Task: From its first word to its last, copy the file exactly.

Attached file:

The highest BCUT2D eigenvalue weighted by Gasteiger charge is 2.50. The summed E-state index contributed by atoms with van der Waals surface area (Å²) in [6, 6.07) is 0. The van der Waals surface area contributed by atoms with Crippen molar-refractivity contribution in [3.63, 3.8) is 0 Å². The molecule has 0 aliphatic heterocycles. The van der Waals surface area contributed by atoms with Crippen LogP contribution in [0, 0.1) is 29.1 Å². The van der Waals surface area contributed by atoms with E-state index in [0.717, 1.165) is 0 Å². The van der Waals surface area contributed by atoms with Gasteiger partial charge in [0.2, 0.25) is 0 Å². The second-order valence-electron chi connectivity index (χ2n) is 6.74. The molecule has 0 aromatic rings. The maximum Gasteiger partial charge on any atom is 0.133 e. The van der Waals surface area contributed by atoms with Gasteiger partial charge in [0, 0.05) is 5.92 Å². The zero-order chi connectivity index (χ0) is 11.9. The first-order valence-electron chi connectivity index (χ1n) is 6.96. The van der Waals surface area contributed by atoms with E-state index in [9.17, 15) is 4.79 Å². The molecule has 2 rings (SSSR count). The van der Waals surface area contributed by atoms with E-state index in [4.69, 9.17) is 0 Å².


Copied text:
The highest BCUT2D eigenvalue weighted by Gasteiger charge is 2.50. The summed E-state index contributed by atoms with van der Waals surface area (Å²) in [6, 6.07) is 0. The van der Waals surface area contributed by atoms with Crippen molar-refractivity contribution in [3.63, 3.8) is 0 Å². The molecule has 0 aliphatic heterocycles. The van der Waals surface area contributed by atoms with Crippen LogP contribution in [0, 0.1) is 29.1 Å². The van der Waals surface area contributed by atoms with E-state index in [0.717, 1.165) is 0 Å². The van der Waals surface area contributed by atoms with Gasteiger partial charge in [0.2, 0.25) is 0 Å². The second-order valence-electron chi connectivity index (χ2n) is 6.74. The molecule has 0 aromatic rings. The maximum Gasteiger partial charge on any atom is 0.133 e. The van der Waals surface area contributed by atoms with Gasteiger partial charge in [0, 0.05) is 5.92 Å². The zero-order chi connectivity index (χ0) is 11.9. The first-order valence-electron chi connectivity index (χ1n) is 6.96. The van der Waals surface area contributed by atoms with E-state index in [9.17, 15) is 4.79 Å². The molecule has 2 rings (SSSR count). The van der Waals surface area contributed by atoms with E-state index in [4.69, 9.17) is 0 Å².